Israel would agree to upgrade the Palestinian Authority's status at the United Nations as long as it is not declared a state, Prime Minister Benjamin Netanyahu said in talks with Catherine Ashton, the European Union's foreign policy chief, over the past few days.
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On Thursday Netanyahu decided to address the UN General Assembly next Friday, the day the Palestinians will submit their statehood bid.
Meanwhile, the Foreign ministry summoned the ambassadors of five key EU members Thursday to rebuke them over their countries' policy on the Palestinians' bid for UN recognition as a state.
Netanyahu said on Thursday that his speech to the United Nations would stress that negotiations are the only road to peace between Israel and the Palestinians.
"The General Assembly is not a place where Israel usually receives a fair hearing," he said at a press conference with Czech Prime Minister Petr Necas at his Jerusalem residence. "But I still decided to tell the truth before anyone who would like to hear it."
Netanyahu is scheduled to speak at 2 A.M. Israel time, a few hours after PA President Mahmoud Abbas.
U.S. President Barack Obama is to be in New York at the same time Netanyahu is there, but no meeting has been scheduled between the two.
Netanyahu continued his talks with U.S. envoys Dennis Ross and David Hale on Thursday, as well as Ashton and Quartet envoy Tony Blair, in an attempt to reach a compromise that would prevent an Israeli-Palestinian conflict at the UN. But no breakthrough was made, and the PA's appeal to the United Nations next week is regarded as inevitable.
Netanyahu told his interlocutors that granting the PA the status of a state would allow the Palestinians to go to the International Criminal Court in The Hague over issues like settlement construction. "But as long as it is less than a state, I'm ready to talk about it," a source familiar with the conversation quoted him as saying.
One of Netanyahu's advisers also said that Israel would not object to the PA's status being upgraded as long as it is not recognized as a state.
Both U.S. officials and Blair have been pressuring Ashton over the past few days to quash a French-Spanish initiative under which the EU's 27 members would unanimously support a General Assembly resolution upgrading the PA's status at the United Nations to that of a nonmember state. This initiative would give the PA the same status the Vatican now has.
In exchange, the PA would not ask the Security Council to grant it full UN membership or file charges against Israelis in the ICC.
Ashton, who had come to the region to gauge the parties' response to the French-Spanish initiative, did not even discuss it due to this pressure. Instead, without consulting the EU member states, Ashton raised a proposal of her own that conformed to Netanyahu's position.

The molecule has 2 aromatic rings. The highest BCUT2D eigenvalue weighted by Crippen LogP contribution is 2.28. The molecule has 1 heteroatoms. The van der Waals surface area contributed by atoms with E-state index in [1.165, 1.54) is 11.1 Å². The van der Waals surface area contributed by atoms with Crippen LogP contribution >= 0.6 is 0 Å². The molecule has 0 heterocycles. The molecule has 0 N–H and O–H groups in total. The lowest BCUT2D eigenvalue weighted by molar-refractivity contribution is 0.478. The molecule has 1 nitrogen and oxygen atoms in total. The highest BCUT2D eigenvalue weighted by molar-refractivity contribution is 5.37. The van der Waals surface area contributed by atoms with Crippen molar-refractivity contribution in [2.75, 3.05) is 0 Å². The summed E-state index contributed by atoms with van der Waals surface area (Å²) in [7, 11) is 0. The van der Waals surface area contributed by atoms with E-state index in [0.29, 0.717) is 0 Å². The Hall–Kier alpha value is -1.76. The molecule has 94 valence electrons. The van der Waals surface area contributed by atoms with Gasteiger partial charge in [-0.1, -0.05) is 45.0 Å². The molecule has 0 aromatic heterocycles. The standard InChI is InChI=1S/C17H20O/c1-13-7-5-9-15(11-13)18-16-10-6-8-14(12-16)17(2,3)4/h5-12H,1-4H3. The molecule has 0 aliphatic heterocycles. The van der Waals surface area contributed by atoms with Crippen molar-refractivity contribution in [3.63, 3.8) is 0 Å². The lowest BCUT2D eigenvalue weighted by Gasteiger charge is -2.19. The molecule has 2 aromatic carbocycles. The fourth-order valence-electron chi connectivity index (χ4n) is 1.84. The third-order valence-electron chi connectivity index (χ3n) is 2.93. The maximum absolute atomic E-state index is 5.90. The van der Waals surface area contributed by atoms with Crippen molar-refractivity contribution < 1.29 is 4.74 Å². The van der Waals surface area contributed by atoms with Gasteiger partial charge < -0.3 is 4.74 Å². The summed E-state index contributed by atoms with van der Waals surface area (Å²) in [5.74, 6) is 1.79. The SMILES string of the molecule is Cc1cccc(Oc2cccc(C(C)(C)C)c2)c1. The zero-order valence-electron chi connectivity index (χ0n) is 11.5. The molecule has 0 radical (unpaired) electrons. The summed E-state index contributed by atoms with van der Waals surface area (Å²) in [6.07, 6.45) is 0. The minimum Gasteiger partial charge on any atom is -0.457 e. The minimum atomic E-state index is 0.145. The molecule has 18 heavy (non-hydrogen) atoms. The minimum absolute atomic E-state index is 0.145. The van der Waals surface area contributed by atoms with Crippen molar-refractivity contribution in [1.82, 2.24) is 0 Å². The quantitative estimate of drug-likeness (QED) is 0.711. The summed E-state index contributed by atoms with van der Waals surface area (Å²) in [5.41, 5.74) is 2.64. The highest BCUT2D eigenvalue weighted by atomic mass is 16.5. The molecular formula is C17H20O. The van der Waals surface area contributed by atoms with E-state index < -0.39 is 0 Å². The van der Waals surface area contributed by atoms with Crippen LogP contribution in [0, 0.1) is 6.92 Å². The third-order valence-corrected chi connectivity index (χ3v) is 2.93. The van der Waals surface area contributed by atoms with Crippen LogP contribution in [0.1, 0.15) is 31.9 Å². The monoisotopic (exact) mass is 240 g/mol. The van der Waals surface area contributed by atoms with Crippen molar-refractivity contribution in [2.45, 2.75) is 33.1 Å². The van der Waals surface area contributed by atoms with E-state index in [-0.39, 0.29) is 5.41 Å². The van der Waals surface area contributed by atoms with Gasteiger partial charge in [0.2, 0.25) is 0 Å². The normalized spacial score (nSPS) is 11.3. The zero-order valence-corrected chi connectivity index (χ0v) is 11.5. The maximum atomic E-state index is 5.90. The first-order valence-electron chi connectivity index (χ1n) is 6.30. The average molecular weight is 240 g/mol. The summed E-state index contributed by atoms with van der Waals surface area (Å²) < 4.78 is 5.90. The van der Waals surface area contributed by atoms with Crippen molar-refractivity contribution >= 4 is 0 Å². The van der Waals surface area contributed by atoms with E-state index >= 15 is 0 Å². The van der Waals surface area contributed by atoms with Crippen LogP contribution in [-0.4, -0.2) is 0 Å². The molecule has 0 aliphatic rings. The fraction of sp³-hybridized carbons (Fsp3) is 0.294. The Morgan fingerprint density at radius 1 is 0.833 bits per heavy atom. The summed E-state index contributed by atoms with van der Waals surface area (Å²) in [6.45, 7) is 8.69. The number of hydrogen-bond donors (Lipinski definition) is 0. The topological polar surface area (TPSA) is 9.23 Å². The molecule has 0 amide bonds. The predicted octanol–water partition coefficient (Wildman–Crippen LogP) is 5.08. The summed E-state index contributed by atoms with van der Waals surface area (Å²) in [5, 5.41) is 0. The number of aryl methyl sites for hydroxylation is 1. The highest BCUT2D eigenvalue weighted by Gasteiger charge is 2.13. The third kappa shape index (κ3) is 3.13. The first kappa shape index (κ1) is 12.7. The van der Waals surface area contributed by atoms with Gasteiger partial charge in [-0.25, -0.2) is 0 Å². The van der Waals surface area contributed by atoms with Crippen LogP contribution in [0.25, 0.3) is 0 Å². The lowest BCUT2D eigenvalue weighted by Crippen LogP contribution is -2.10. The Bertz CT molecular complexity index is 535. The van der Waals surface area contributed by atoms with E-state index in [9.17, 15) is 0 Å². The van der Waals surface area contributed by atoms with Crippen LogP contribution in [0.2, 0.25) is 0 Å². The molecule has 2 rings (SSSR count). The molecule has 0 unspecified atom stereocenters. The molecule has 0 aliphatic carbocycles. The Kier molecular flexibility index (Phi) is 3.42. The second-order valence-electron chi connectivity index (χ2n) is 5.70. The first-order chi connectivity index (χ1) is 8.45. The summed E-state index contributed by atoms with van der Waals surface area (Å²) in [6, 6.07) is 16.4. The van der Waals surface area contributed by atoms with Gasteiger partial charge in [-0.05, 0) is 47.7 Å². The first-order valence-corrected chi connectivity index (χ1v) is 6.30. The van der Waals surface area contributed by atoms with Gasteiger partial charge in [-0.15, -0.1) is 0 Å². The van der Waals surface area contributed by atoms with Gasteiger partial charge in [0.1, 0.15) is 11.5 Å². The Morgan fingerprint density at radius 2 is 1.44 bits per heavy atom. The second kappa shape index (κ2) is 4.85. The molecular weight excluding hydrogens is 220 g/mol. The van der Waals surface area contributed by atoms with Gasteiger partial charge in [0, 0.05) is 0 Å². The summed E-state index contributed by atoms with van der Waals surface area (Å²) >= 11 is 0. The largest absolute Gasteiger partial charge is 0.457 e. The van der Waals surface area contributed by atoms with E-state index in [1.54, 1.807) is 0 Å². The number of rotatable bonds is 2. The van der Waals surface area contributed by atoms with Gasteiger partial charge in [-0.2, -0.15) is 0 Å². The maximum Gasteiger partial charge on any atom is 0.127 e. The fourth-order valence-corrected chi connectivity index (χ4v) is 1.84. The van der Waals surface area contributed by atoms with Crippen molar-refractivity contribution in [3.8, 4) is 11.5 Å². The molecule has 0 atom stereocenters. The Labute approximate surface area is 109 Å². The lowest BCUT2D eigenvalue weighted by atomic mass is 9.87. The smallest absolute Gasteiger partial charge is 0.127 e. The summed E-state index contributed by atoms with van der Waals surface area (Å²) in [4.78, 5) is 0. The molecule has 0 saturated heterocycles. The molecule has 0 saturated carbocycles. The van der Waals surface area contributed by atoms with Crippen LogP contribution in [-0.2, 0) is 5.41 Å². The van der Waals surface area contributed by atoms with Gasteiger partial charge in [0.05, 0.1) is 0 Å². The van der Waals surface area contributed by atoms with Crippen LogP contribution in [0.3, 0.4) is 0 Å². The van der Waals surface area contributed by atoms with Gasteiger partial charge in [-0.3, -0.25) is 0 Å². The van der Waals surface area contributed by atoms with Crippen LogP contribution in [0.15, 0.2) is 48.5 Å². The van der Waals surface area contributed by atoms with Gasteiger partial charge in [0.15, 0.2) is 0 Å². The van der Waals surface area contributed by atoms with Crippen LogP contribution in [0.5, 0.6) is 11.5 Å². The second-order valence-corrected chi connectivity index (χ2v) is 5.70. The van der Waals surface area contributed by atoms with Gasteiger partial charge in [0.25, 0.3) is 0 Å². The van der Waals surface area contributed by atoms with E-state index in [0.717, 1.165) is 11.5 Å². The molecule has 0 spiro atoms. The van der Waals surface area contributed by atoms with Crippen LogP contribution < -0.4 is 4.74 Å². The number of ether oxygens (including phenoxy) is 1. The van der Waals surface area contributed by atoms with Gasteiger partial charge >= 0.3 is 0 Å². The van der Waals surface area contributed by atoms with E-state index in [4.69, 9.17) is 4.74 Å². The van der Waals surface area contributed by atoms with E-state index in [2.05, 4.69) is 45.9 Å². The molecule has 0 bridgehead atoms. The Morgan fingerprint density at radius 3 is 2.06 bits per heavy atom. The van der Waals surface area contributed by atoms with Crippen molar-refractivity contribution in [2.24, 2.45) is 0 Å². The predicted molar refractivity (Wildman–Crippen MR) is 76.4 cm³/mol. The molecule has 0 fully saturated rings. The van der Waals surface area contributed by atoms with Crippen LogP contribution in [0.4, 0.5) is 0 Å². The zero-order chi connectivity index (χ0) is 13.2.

Under Ashton's proposal, the PA would be upgraded to a new legal status less than that of a state. Such a status currently does not exist at the United Nations, but would be created especially for this purpose.
This status would not give the PA the standing it would need to take Israelis to the ICC.
Ashton, Blair and the Americans are also proposing that the Quartet - comprised of the United States, United Nations, European Union and Russia - draft a statement calling for renewed Israeli-Palestinian negotiations based on Obama's speeches in May.
The Quartet's foreign ministers are to meet Sunday in New York, but they are considered unlikely to reach a consensus on the wording of such a statement.
European diplomats said that many EU countries oppose Ashton's proposal and say she acted without authority. Under these circumstances, they added, EU members are bound to split their votes in the General Assembly.
The Palestinians also oppose Ashton's proposal, because they say it would not grant them the status of a state.
On Thursday PA Foreign Minister Riad Malki announced that Abbas plans to ask the Security Council to grant a Palestinian state full membership in the United Nations.
But Israel, the United States and the European Union believe the Palestinians will ultimately decide seek a General Assembly resolution recognizing the PA as a nonmember state. Though General Assembly resolutions, unlike those of the Security Council, are nonbinding, the United States cannot veto them, and the approval process is much quicker.
Meanwhile on Thursday, Foreign Ministry Deputy Director General Ran Koriel and Naor Gilman, the deputy director general for Europe, summoned the ambassadors of France, Germany, Britain, Spain and Italy to demand that they stop promoting an upgrade of the PA's status.
"We oppose any compensation to the Palestinians in exchange for approaching the General Assembly instead of the Security Council," one source quoted the Israeli officials as saying. "What we expect from your countries is simply to vote against any resolution."
The conversation apparently grew tense as the European envoys in their turn took Israel to task for opposing the Palestinian maneuver.